DALLAS -- Baylor guard LaceDarius Dunn will be allowed to practice but remains suspended indefinitely from games while facing allegations that he broke his girlfriend's jaw in a domestic dispute, coach Scott Drew said Thursday.
Baylor begins practice Friday. A Baylor disciplinary panel earlier this week allowed him to return to class.
Drew made the announcement in a statement released by the university, which said he would make no further comment.
The leading scorer from last year's team that reached the NCAA regional finals still faces a felony aggravated assault charge, his attorney said.
Police in Waco say Dunn's girlfriend, Lacharlesla Edwards, had her jaw broken in two places Sept. 27. She has said that her jaw wasn't broken and Dunn didn't hit her.
The Baylor University Judicial Affairs Disciplinary Committee heard evidence Wednesday and found Dunn "not guilty of assaulting a female which resulted in her jaw being broken," Dunn's attorney, Vikram Deivanayagam, said in a statement, quoting from a letter he said he received from the panel.
Deivanayagam said he was not allowed to attend the hearing and Baylor has declined comment on the case.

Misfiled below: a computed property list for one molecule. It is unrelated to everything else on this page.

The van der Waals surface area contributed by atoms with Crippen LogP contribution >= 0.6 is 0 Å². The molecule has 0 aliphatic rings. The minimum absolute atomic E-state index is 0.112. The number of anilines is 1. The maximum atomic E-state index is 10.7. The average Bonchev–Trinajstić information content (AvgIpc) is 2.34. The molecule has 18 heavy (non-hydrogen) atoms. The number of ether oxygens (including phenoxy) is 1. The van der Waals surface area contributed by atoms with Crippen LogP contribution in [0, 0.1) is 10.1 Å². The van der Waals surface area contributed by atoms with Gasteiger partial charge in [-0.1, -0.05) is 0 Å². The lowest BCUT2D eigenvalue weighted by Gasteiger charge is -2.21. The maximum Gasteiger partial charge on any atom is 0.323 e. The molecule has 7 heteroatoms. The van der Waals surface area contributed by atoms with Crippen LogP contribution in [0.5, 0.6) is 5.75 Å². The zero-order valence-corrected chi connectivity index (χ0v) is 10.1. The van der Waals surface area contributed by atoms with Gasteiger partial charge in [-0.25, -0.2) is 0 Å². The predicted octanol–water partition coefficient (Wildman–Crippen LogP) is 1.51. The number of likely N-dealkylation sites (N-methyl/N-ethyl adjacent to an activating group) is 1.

"Obviously, we are pleased with their decision," Deivanayagam said. "We are also grateful for the opportunity Baylor University provided Mr. Dunn to defend himself of the charge."
Dunn plans to graduate in May, Deivanayagam said.
Baylor police said Thursday they have submitted Dunn's case to the McLennan County District Attorney's Office, which didn't return a phone call seeking comment.
Dunn was arrested Oct. 5, the same day Baylor announced that he was suspended. The 21-year-old Edwards, who is the mother of Dunn's 3-year-old son, last week said Dunn "has never struck me during our long-term relationship."
Dunn was a second-team All-Big 12 pick while averaging 19.6 points and 4.8 rebounds last season when Baylor set a school record with 28 victories and got within one win of making its first NCAA Final Four appearance in 60 years. He decided to return for his senior season rather than enter the NBA draft.